I think there’s a strong case for a family pure-electric car with a modest battery, good efficiency and fast charging. As public charging points become more plentiful and powerful, the modest battery EV gets more useful. A side-effect is that the embodied energy of such a car is less than one with a larger battery (it takes less energy and resources to make) – and the car is cheaper to make and buy. In fact I’m so convinced, my family relies on two such cars. We no longer have any need to buy petrol or diesel.


We’ve got used to internal combustion engined (ICE) cars with 500 or more miles range, but how many people use this feature? Petrol and diesel are very energy-dense fuels, in other words your fuel tank doesn’t have to be very large to contain a massive amount of energy. However the ability to go long distances without a break could be promoting bad practise- and even play a part in road accidents.

Rule 91 of the Highway Code in the UK “recommends” a minimum break of 15 minutes after 2 hours of driving so that you are “Fit to drive”. Sitting for extended periods is really bad for you! At average UK speeds of 68mph on motorways and 48 on single carriageways, 2 hours driving represents 136 miles on motorways or 96 miles on A-roads. Taking these figures I calculated the required battery and rapid charge speeds.

Assuming an aerodynamic family car, what battery sizes and what charging powers would be needed to achieve this?

Battery sizes

Motorway: 136 miles, 4miles/kWh, = 34kWh battery (useable)

A-road: 96 miles, 5 miles/kWh, =19.2kWh battery (useable)

Adding, say, 33% capacity to allow for rapid charging to around 80% full, and some overhead as a “buffer” or “reserve” in case of route diversions, takes the required battery useable capacities to 45 and 26kWh.

Charging power

What charging power is required to recharge that useable capacity?

Motorway 34kWh in 15 minutes = 136kW (or in 20 minutes = 102kW)

A-road: 19.2kWh in 15 minutes = 76.8kW (or in 20 minutes = 57.6kW)

NOTE! This reasoning assumes that the car can charge at these high rates repeatedly. Not all cars can, as not all EVs have active battery cooling. In summer this can be crippling and lead to very long charging times as the charging power is reduced. Yes, I’m looking at you, Nissan!

The current Hyundai Ioniq electric meets these A-road requirements already. Even de-rating to allow for charging to only 80% full, it has 22.4kWh useable, and can charge at up to 70kW.

To meet the motorway requirements will need a 45kWh battery and 100kW charging. The charger is already in the Ioniq to meet a 20 minute charge for the motorway case – we’ll have to wait and see how large the battery in the next Ioniq will be – but I’d suggest a minimum of 40kWh is likely.

Of course the infrastructure to deliver this is also required, indeed 2018 has seen Rapid chargers popping up everywhere in the UK since this is a big business opportunity. Many networks have already announced more 50kW charging for A-roads, Alfa have installed the fastest one- a 60kW charger in Yorkshire. But it’s the 100+kW on motorways we really need to see. Charging sites in the right places, with the electricity power requirements, are already being snapped up by the likes of Tesla and others, with batteries on site being used to provide the peak power demands. Sadly the rapid chargers at motorway service areas, run by Electric Highway, are showing no signs of an upgrade- and never offered as much as 50kW in the first place. I’d argue they were never really “rapid”, just “quick” đŸ™‚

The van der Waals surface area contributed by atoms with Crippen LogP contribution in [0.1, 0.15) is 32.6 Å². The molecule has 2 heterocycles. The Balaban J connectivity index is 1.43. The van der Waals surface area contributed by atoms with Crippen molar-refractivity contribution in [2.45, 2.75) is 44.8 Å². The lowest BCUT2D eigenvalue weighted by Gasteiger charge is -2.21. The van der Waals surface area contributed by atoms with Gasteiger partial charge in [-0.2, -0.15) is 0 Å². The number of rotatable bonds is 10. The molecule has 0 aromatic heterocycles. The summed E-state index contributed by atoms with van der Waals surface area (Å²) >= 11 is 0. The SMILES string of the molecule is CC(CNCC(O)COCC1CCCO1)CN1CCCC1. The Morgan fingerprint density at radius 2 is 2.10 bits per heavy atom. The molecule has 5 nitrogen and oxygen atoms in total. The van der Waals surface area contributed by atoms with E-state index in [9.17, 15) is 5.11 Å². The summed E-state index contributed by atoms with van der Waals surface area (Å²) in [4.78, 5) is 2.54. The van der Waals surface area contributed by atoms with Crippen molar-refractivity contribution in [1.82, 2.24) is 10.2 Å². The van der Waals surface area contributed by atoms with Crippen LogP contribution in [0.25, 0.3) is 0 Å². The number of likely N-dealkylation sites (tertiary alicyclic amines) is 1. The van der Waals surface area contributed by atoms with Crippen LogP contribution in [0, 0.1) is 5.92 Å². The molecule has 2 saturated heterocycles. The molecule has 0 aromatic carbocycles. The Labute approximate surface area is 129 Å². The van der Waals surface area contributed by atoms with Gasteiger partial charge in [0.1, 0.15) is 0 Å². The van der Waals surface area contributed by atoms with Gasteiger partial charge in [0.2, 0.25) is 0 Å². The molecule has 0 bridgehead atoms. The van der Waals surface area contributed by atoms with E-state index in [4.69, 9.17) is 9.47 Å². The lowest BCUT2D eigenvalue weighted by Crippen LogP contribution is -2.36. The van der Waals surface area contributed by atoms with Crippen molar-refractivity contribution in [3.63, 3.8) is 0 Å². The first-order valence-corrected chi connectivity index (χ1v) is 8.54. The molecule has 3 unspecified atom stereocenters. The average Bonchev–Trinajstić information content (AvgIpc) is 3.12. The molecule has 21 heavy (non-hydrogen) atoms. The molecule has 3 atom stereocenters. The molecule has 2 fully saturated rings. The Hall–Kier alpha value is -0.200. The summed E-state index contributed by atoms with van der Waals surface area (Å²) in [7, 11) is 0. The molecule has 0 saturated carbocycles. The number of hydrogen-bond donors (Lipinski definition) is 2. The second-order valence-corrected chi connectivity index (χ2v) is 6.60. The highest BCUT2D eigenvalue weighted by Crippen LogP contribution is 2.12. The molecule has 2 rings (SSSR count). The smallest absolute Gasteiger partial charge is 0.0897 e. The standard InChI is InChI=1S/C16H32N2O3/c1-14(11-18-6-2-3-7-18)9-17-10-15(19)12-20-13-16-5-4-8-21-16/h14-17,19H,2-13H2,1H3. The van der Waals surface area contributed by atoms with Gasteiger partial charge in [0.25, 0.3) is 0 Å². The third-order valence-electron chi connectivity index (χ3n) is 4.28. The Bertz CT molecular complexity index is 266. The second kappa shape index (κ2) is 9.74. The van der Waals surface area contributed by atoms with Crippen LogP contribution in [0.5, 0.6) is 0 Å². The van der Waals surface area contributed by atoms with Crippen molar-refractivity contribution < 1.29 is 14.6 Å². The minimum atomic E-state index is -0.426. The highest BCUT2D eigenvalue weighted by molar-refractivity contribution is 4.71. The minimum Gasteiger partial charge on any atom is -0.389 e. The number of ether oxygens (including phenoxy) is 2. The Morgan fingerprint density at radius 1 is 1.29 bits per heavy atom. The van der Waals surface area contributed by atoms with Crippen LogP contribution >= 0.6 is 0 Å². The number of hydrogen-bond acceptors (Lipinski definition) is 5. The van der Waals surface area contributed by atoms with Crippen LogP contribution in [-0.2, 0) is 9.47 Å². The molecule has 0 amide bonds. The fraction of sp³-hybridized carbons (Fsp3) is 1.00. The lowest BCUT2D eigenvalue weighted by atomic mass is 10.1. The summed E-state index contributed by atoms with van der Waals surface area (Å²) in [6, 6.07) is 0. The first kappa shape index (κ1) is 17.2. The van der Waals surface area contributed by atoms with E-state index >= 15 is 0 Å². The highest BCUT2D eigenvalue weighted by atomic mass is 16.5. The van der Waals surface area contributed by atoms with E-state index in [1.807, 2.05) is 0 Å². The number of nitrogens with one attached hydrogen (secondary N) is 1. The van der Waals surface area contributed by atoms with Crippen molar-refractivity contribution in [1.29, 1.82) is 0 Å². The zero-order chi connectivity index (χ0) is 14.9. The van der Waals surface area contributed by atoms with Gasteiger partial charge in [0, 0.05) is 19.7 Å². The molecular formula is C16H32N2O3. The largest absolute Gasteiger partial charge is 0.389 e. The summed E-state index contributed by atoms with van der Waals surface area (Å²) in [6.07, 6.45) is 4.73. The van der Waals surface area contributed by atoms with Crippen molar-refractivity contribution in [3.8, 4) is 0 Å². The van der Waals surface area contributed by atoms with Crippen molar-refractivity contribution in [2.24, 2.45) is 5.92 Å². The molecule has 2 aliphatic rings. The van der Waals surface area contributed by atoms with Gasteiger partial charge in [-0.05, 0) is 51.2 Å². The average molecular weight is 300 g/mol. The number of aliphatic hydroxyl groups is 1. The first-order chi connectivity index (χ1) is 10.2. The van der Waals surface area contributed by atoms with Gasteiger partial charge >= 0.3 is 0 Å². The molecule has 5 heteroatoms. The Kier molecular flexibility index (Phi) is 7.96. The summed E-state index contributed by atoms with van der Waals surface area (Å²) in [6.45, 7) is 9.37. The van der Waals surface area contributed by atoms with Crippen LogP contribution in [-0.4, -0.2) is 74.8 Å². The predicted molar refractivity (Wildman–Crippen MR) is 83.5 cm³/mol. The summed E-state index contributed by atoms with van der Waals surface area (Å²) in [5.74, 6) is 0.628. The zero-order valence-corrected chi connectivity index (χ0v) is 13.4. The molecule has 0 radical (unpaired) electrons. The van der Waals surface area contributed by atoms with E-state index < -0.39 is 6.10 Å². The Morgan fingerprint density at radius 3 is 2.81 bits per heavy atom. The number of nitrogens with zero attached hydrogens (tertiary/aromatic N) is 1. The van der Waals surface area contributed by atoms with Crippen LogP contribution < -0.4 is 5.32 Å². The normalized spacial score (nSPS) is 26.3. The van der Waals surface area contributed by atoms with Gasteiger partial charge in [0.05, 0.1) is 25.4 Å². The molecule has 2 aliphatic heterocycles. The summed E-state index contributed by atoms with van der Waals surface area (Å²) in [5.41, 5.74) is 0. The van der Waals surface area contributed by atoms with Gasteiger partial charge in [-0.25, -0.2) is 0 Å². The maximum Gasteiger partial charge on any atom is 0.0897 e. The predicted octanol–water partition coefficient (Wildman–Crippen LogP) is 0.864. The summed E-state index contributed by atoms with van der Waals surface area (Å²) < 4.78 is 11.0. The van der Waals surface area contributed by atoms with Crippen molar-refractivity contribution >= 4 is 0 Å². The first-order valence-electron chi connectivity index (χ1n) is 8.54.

Networks like Instavolt and Polar are cunningly siting good 50kW chargers in some great locations at hotels and leisure centres, and often at motorway junctions. In practise this is a lot more pleasant than charging at an MSA. What this doesn’t do is increase the profile of EV charging, the public don’t see much progress – other than the odd Tesla charging “farm” popping up.

Podpoint and Lidl should also be congratulated for adding Rapid charging to many stores; great for a quick picnic with their in-store bakeries.


Anything more than a 50kWh battery and 100kW charging is simply unnecessary in an aerodynamic car design- and even worse can encourage unhealthy, and risky driving practices. Cars like the Ioniq are showing that real world EVs are affordable and available, if not in huge numbers as yet. As far as I can make out, around 1000 Ioniq electrics had been sold in the UK as of the end of 2018, since launch in late 2016; out of 200,000 registered electric vehicles. (That said, we had no trouble finding two Ioniq electrics without waiting months!)

In practise a 28kWh battery, in an efficient car is enough for A-road driving and already very good for motorways.

If batteries are in short supply, why not make greater numbers of modest, efficient  EVs? Three Ioniqs or one Jaguar iPace?

3 thoughts on “What spec does a long-distance family electric car really need in the UK?

  1. Great article Simon. I really like reading your insights into EVs, especially the IONIQ! I agree with your findings. While it would be nice to have a little more range in the IONIQ, it’s perfect for most of the time and the time we did a 1000 mile long distance trip, that was also fine. It took a little more planning but perfectly doable.

    I agree 100% on the Electric Highway though. That needs to be addressed. And soon!


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